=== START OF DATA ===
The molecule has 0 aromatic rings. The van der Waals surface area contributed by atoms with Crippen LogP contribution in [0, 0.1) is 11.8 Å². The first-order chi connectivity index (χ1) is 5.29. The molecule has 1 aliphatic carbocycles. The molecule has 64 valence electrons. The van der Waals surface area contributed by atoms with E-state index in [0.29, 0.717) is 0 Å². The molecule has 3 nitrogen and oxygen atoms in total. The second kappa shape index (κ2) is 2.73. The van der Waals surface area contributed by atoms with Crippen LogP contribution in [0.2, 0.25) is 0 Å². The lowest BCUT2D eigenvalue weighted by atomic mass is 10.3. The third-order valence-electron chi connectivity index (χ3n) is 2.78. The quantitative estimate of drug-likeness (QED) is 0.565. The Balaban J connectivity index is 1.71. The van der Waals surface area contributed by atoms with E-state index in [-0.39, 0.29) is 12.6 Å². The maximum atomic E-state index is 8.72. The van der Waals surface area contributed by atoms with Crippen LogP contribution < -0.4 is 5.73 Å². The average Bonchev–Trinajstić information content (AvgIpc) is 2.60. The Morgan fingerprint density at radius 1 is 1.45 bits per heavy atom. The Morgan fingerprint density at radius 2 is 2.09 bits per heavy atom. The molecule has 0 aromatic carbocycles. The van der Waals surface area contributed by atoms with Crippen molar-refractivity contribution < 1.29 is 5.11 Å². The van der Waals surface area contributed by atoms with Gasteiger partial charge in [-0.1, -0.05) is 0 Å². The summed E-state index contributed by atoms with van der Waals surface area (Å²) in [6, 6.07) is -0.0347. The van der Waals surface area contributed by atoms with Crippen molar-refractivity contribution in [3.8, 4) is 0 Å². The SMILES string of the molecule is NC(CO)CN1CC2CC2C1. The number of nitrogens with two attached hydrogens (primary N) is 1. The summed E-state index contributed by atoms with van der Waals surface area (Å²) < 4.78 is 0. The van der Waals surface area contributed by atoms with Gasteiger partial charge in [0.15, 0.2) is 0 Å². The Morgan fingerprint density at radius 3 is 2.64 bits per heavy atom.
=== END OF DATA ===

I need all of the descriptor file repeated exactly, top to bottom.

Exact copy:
The molecule has 0 aromatic rings. The van der Waals surface area contributed by atoms with Crippen LogP contribution in [0, 0.1) is 11.8 Å². The first-order chi connectivity index (χ1) is 5.29. The molecule has 1 aliphatic carbocycles. The molecule has 64 valence electrons. The van der Waals surface area contributed by atoms with E-state index in [0.29, 0.717) is 0 Å². The molecule has 3 nitrogen and oxygen atoms in total. The second kappa shape index (κ2) is 2.73. The van der Waals surface area contributed by atoms with Crippen LogP contribution in [0.2, 0.25) is 0 Å². The lowest BCUT2D eigenvalue weighted by atomic mass is 10.3. The third-order valence-electron chi connectivity index (χ3n) is 2.78. The quantitative estimate of drug-likeness (QED) is 0.565. The Balaban J connectivity index is 1.71. The van der Waals surface area contributed by atoms with E-state index in [-0.39, 0.29) is 12.6 Å². The maximum atomic E-state index is 8.72. The van der Waals surface area contributed by atoms with Crippen LogP contribution < -0.4 is 5.73 Å². The average Bonchev–Trinajstić information content (AvgIpc) is 2.60. The Morgan fingerprint density at radius 1 is 1.45 bits per heavy atom. The Morgan fingerprint density at radius 2 is 2.09 bits per heavy atom. The molecule has 0 aromatic carbocycles. The van der Waals surface area contributed by atoms with Crippen molar-refractivity contribution < 1.29 is 5.11 Å². The van der Waals surface area contributed by atoms with Gasteiger partial charge in [-0.1, -0.05) is 0 Å². The summed E-state index contributed by atoms with van der Waals surface area (Å²) in [6, 6.07) is -0.0347. The van der Waals surface area contributed by atoms with Crippen molar-refractivity contribution in [3.8, 4) is 0 Å². The SMILES string of the molecule is NC(CO)CN1CC2CC2C1. The number of nitrogens with two attached hydrogens (primary N) is 1. The summed E-state index contributed by atoms with van der Waals surface area (Å²) < 4.78 is 0. The van der Waals surface area contributed by atoms with Gasteiger partial charge in [0.15, 0.2) is 0 Å². The Morgan fingerprint density at radius 3 is 2.64 bits per heavy atom.